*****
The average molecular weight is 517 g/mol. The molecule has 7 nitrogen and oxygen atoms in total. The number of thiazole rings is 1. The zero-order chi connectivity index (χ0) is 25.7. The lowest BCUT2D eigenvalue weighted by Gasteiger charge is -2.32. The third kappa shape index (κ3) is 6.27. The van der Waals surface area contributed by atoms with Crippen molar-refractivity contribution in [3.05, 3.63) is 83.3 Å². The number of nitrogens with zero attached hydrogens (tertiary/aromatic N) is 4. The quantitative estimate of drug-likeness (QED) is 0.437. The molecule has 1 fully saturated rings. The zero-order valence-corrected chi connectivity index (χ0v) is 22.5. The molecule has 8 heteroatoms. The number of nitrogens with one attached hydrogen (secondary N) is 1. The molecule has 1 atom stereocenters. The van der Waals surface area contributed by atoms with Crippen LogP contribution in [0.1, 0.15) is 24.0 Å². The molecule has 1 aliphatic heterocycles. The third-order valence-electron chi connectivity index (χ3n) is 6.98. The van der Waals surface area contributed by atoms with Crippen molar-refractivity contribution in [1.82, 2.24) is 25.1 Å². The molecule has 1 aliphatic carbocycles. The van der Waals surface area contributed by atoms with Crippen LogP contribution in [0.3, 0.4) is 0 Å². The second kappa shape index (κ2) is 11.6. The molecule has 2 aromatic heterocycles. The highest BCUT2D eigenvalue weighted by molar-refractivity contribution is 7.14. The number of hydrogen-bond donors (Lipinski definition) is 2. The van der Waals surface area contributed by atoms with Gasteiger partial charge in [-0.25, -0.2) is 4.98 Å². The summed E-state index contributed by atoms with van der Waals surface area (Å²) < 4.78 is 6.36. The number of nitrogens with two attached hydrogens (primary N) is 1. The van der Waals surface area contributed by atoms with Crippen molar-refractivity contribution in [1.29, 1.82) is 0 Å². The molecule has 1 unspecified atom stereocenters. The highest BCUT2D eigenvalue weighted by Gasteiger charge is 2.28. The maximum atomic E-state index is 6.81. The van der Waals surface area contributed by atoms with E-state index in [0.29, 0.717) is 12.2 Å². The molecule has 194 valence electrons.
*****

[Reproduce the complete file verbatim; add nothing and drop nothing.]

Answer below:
The average molecular weight is 517 g/mol. The molecule has 7 nitrogen and oxygen atoms in total. The number of thiazole rings is 1. The zero-order chi connectivity index (χ0) is 25.7. The lowest BCUT2D eigenvalue weighted by Gasteiger charge is -2.32. The third kappa shape index (κ3) is 6.27. The van der Waals surface area contributed by atoms with Crippen molar-refractivity contribution in [3.05, 3.63) is 83.3 Å². The number of nitrogens with zero attached hydrogens (tertiary/aromatic N) is 4. The quantitative estimate of drug-likeness (QED) is 0.437. The molecule has 1 fully saturated rings. The zero-order valence-corrected chi connectivity index (χ0v) is 22.5. The molecule has 8 heteroatoms. The number of nitrogens with one attached hydrogen (secondary N) is 1. The molecule has 1 atom stereocenters. The van der Waals surface area contributed by atoms with Crippen LogP contribution in [0.1, 0.15) is 24.0 Å². The molecule has 1 aliphatic heterocycles. The third-order valence-electron chi connectivity index (χ3n) is 6.98. The van der Waals surface area contributed by atoms with Crippen molar-refractivity contribution in [1.82, 2.24) is 25.1 Å². The molecule has 1 aliphatic carbocycles. The van der Waals surface area contributed by atoms with Crippen LogP contribution in [0.3, 0.4) is 0 Å². The second kappa shape index (κ2) is 11.6. The molecule has 2 aromatic heterocycles. The highest BCUT2D eigenvalue weighted by molar-refractivity contribution is 7.14. The number of hydrogen-bond donors (Lipinski definition) is 2. The van der Waals surface area contributed by atoms with Gasteiger partial charge in [-0.25, -0.2) is 4.98 Å². The summed E-state index contributed by atoms with van der Waals surface area (Å²) < 4.78 is 6.36. The number of nitrogens with two attached hydrogens (primary N) is 1. The van der Waals surface area contributed by atoms with Crippen molar-refractivity contribution in [1.29, 1.82) is 0 Å². The molecule has 1 unspecified atom stereocenters. The highest BCUT2D eigenvalue weighted by Gasteiger charge is 2.28. The maximum atomic E-state index is 6.81. The van der Waals surface area contributed by atoms with E-state index in [0.29, 0.717) is 12.2 Å². The molecule has 194 valence electrons.